Abstract: “Whoever I Find Myself to be”: Past, Present and Future Selves of Bisexual Emerging Adult Men and Trans Masculine Individuals (Society for Prevention Research 27th Annual Meeting)

130 “Whoever I Find Myself to be”: Past, Present and Future Selves of Bisexual Emerging Adult Men and Trans Masculine Individuals

Wednesday, May 29, 2019
Pacific B/C (Hyatt Regency San Francisco)
* noted as presenting author
Katherine Querna, PhD, Postdoctoral Fellow, University of Minnesota-Twin Cities, Minneapolis, MN
Introduction: The Institute of Medicine has recognized bisexual adults as an understudied and underserved population at-risk of poor physical and mental health outcomes. Meta-analyses have shown higher rates of mental, physical, and sexual health decrements in bisexual men as compared to monosexual counterparts. Research on trans masculine individuals is scant. That which does exist suggests higher rates of victimization, alcohol use, and suicidality than cisgender peers. Further, associated stress effects of discrimination, implicated in these disparities can perpetuate across the life course and intergenerationally, particularly given the biological and social vulnerability to stress that characterizes emerging adulthood, the focal developmental stage of this research. Further, bisexuality is the most prevalent sexual minority identity in the US, highest in emerging adult cohorts. Given the aforementioned research highlighting the unique issues associated with bisexuality, its association with various health decrements, and its increasing prevalence in the population, it is imperative to social welfare and public health, that we increase our understanding of bisexuality as an identity to ultimately increase health and well-being for bisexual men and trans masculine people.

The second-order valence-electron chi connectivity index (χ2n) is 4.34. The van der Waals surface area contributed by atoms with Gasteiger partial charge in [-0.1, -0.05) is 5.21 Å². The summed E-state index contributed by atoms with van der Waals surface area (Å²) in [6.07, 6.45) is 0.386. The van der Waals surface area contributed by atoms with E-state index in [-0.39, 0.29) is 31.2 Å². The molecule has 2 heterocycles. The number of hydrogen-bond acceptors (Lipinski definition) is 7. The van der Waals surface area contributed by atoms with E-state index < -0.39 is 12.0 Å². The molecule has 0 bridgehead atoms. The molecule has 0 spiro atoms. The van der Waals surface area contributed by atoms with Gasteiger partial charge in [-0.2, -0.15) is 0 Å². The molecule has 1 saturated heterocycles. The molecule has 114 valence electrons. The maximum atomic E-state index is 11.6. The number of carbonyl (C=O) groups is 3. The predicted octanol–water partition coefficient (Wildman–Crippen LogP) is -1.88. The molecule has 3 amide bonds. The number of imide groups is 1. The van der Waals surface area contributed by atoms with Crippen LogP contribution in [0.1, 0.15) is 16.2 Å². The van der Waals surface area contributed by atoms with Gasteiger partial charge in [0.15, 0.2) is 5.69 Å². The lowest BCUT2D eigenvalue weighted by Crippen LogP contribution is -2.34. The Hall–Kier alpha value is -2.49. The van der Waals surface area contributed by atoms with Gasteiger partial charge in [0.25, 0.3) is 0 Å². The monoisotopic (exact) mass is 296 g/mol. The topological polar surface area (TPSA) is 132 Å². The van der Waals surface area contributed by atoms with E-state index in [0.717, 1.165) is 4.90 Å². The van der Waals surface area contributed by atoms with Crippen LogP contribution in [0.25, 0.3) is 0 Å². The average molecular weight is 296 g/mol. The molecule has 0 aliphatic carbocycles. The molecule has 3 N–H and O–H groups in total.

Methods: This research attends to this gap using innovative narrative and arts-based and somatic methodology to conduct multiple interviews, co-creating knowledge with fifteen bisexual emerging adult men and trans masculine individuals. Thematic networks analysis was used to identify themes.

Results: Two primary themes were constructed: a). cishetero/cishomonormativity: reproduction, resistance, and dissonance (including gendered socialization through relationships across the social ecology) and (b) finding myself: who I was, who I am, and who I am becoming.

Conclusion: This research complicates the oft-taken exclusively social constructionist approach to identity categories, highlighting the importance of socialization and that of biology and changing masculinity norms, expanding our understanding of the nuances of sexuality, gender, and identity. This research is both a methodological model and a crucial first step toward understanding how bisexuality influences emerging adult men and trans masculine individuals throughout the life course to best inform future research and health promotion practice and policy.